Most states don’t allow a notary to double duty as a notary and a witness for the same document. If you have a notary acting as a witness, you’ll need a second one to notarize the document.

There are some rare exceptions to this rule, though. For example, Florida, Connecticut, and South Carolina allow notary publics to notarize and witness a document.

When do I need notaries and witnesses for my document?

You’ll usually need to have your document notarized and witnessed if it’s related to matters concerning the court system, banks, or other financial institutions.

Some of the most common documents that get notarized include:
These documents require notarization because they’re used to deal with finances, property, estates, and sworn statements, and it’s essential that no fraud occurs.

Some states have specific legal forms (e.g., a Will) that have particular signing requirements regarding the number of witnesses you must have. Whether or not you need one will depend on the document and your jurisdiction.

How much does a notary cost?

The cost of a notary depends on the document you’re looking to notarize, the notary you choose, and the state in which you are executing the document. Most states set a maximum fee for what notaries can charge.

If you’d like to use LawDepot’s Online Notary, the price is $25 for the first notarization seal and $10 for each additional seal.

Where do I find a notary?

Notary publics can typically be found at businesses that offer automobile title transfers, financial services, or shipping services. If you’re looking to find a notary in your area, check any of the following resources:
  • Online notary services
  • Banks
  • Registry offices
  • Town or city hall
  • Courthouse
  • Printing/shipping stores
  • Military bases
  • College or university campuses
  • Law firms or offices
  • Libraries

How do I become a notary?

To become a notary, you must meet your state’s qualifications. These can usually be found on your Secretary of State’s website.

The requirements for being a notary vary between states. However, a general requirement for being a notary is to be at least 18 years old, have no criminal record, and reside in the state they’re acting in.

If you meet the qualifications, you must submit an application and pay a state filing fee.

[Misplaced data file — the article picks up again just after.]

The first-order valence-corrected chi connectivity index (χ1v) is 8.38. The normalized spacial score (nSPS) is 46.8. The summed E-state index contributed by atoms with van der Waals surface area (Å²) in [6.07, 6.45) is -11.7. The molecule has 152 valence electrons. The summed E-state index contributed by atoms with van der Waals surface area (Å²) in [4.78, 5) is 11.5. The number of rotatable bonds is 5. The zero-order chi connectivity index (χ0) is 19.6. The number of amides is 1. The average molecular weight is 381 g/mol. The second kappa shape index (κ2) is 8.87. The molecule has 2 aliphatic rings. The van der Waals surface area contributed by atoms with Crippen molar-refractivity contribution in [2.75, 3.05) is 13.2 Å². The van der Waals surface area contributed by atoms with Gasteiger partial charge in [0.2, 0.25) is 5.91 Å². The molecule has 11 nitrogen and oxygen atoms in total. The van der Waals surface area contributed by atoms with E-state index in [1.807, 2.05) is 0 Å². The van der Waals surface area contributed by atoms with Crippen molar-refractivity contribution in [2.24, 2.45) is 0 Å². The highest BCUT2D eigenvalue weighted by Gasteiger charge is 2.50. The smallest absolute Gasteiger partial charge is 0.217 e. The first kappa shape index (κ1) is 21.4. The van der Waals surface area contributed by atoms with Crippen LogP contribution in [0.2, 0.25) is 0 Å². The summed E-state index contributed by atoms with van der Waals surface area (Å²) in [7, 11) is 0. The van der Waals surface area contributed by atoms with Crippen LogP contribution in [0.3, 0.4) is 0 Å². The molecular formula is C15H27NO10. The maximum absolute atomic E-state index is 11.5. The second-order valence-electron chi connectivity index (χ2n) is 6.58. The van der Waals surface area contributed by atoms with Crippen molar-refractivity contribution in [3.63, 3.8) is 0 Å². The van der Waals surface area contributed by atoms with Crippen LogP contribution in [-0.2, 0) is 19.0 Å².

Depending on your state, there may be additional steps, such as:
  • Completing a background check
  • Getting a surety bond
  • Receiving training
  • Passing an exam administered by the state
To become an online notary, you need to meet the standard requirements of any public notary in your state. After that, you must fill out a notary commission application and register to perform remote online notarizations.

Some states require you to take remote online notarization (RON) training and to pass an exam. You may also need a surety bond or errors and omission insurance because any notary mistakes can cause serious harm to a signer. Bonds and insurance can offer protection to the notary and the signer.

Is an acknowledgment the same as witnessing?

It’s common for people to confuse acknowledgements with the act of witnessing. Although they’re both related to the signing of documents, they serve very different purposes.

Witnesses confirm the identities of the parties and ensure there’s no forgery when signing a document.

Acknowledgments don’t involve witnesses. They’re an act between the notary and the signee. For an acknowledgment to occur, the signer must declare to the notary that they’re willing to sign the document for its intended purpose. They also need to state that the signature on the document is theirs.

Executing documents using notaries and witnesses

Whether it’s a loan, purchase, or separation of assets, signing a legal document brings its terms into effect. Notaries and witnesses observe a document’s signing and confirm each signer’s identity.

Ensure you’re signing a document according to the requirements of your state law and the document itself. Many banks and other institutions have their own signing policies, so if they require notarization, contact a notary for their services.